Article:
Kaleem Caire and Cristiana Carusi each see advantages they bring to their respective races for Seat 3 on the Madison School Board.
Caire, founder and CEO of independent Madison charter One City Schools, has worked in the district as an educational assistant, tutored, consulted for the Department of Public Instruction and been involved with national education initiatives such as No Child Left Behind and Race to the Top.
“There’s no one in the history of Madison schools that has my professional record,” he said.
Carusi has reviewed budgets and policies during 12 years of attending School Board meetings and has actively served in parent leadership roles, which puts her in a “unique position of someone who’s not been on the board but really has been watching the board and knows what’s going on.”
The district needs to explore new teaching methods and school models, such as a school dedicated to performing arts, Caire said, along with increasing access to early childhood education and making the district attractive to retain families and draw in new ones.
“I also want (students) to have the type of education that’s going to prepare them to be problem-solvers in the future,” he said. “I don’t think any of our kids are getting that by a large measure, white kids, black kids. It’s the same old 13 years of liberal arts education that’s boring.”
Carusi, an associate communications director at the UW-Madison Center for Integrated Agricultural Systems, emphasized smaller class sizes, more counselors, social workers, nurses and psychologists, and partnerships with the city and county as ways to reduce academic achievement gaps, adding she would support studying different ways of teaching like piloting the Montessori model in a 4K program.
“Every child in our district deserves a world-class education at their local public school, and we’re not there yet,” she said.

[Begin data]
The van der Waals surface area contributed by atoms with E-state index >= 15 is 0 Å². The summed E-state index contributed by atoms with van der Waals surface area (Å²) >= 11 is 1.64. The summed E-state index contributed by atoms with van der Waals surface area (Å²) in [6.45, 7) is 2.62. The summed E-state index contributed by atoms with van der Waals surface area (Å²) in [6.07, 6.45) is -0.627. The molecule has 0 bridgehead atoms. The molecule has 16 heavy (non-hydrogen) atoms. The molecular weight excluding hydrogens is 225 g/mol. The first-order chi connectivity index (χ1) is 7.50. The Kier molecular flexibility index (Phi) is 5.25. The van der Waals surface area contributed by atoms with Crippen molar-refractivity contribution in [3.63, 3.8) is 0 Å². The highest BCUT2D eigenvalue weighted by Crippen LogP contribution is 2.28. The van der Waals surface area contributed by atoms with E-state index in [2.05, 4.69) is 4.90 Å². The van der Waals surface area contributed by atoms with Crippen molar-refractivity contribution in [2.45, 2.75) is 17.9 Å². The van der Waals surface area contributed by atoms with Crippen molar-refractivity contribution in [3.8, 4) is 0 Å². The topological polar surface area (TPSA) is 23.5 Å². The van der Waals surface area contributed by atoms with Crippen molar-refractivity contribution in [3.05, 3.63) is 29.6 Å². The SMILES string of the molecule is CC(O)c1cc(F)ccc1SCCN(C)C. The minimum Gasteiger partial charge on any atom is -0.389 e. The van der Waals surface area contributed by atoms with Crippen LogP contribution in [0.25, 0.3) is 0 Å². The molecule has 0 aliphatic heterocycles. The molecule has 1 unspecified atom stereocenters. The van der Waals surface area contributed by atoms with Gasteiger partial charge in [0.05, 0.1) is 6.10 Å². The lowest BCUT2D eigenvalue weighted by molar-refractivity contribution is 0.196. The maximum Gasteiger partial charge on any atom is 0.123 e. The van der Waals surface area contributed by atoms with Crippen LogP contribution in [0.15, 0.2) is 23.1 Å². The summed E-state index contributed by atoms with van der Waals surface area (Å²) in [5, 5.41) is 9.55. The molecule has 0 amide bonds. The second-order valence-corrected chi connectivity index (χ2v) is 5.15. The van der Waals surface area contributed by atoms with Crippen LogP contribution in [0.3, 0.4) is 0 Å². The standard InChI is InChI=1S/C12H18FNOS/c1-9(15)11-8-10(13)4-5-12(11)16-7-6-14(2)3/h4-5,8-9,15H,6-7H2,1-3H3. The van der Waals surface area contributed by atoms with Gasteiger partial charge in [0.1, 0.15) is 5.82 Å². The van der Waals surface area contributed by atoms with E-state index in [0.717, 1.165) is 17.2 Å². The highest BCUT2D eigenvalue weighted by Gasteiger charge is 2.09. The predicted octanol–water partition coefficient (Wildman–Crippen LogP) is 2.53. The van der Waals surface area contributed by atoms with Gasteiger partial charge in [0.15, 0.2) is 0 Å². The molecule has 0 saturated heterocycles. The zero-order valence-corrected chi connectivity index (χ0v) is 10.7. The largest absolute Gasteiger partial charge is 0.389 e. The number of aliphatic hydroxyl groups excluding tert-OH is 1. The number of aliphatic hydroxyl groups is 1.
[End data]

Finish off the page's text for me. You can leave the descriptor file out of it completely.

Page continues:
Carusi received 49 percent of the vote in the February primary and Caire received 44 percent. A third candidate who had dropped out but was still on the ballot received 7 percent.
Caire lost a School Board contest in the 1998 spring election, and Carusi placed third in the 2017 primary.
In 2011, the School Board voted against establishing Madison Preparatory Academy, a proposed charter school geared to low-income minority students, that was being spearheaded by Caire, who was then-president of the Urban League of Greater Madison. The school would have had uniforms and single-sex education for boys and girls.
Caire and Carusi said they would support a continuation of the school-based police officer program in the four main high schools. Although, both would like to see it eventually phased out if progress is made in improving the social climate in schools.
To hire and retain more teachers of color, Carusi wants to see the district expand its “Grow Our Own” program that pays for tuition for non-teaching staff in the district to get credentialed. Caire suggested a mentoring program where recently retired teachers could support newly hired educators.
While continuing to maintain curriculum consistency across schools, Carusi would like teachers to have more say on what goes on in the classroom.
“I think Madison could learn a lot by going to our teachers and saying, ‘We have these problems. How do we solve them?’” she said.
There should be an initiative the creates a common purpose among schools, Caire said, such as something like UW-Madison’s Go Big Read campaign where students read the same book during a school year.
“Happy adults produce happy children, that’s the secret sauce,” he said. “A lot of people in this community are comfortable. They fear change.”